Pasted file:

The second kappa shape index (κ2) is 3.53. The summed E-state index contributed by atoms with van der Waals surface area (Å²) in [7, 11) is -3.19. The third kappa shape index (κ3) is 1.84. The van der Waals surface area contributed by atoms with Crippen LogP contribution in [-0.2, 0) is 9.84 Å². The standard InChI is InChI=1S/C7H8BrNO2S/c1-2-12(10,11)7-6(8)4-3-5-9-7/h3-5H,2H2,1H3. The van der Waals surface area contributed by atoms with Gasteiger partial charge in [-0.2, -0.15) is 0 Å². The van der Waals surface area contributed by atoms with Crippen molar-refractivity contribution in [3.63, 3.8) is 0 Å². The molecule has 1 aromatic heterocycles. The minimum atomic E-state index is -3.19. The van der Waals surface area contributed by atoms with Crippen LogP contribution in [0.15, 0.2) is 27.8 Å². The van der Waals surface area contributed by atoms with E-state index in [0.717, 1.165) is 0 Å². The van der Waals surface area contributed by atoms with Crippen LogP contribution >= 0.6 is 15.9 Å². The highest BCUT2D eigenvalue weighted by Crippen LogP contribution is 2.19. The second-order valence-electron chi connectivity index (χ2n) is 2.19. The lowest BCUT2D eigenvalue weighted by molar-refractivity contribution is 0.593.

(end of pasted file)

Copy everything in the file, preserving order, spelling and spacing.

The second kappa shape index (κ2) is 3.53. The summed E-state index contributed by atoms with van der Waals surface area (Å²) in [7, 11) is -3.19. The third kappa shape index (κ3) is 1.84. The van der Waals surface area contributed by atoms with Crippen LogP contribution in [-0.2, 0) is 9.84 Å². The standard InChI is InChI=1S/C7H8BrNO2S/c1-2-12(10,11)7-6(8)4-3-5-9-7/h3-5H,2H2,1H3. The van der Waals surface area contributed by atoms with Gasteiger partial charge in [-0.2, -0.15) is 0 Å². The van der Waals surface area contributed by atoms with Crippen molar-refractivity contribution in [3.63, 3.8) is 0 Å². The molecule has 1 aromatic heterocycles. The minimum atomic E-state index is -3.19. The van der Waals surface area contributed by atoms with Crippen LogP contribution in [0.15, 0.2) is 27.8 Å². The van der Waals surface area contributed by atoms with E-state index in [0.717, 1.165) is 0 Å². The van der Waals surface area contributed by atoms with Crippen LogP contribution >= 0.6 is 15.9 Å². The highest BCUT2D eigenvalue weighted by Crippen LogP contribution is 2.19. The second-order valence-electron chi connectivity index (χ2n) is 2.19. The lowest BCUT2D eigenvalue weighted by molar-refractivity contribution is 0.593.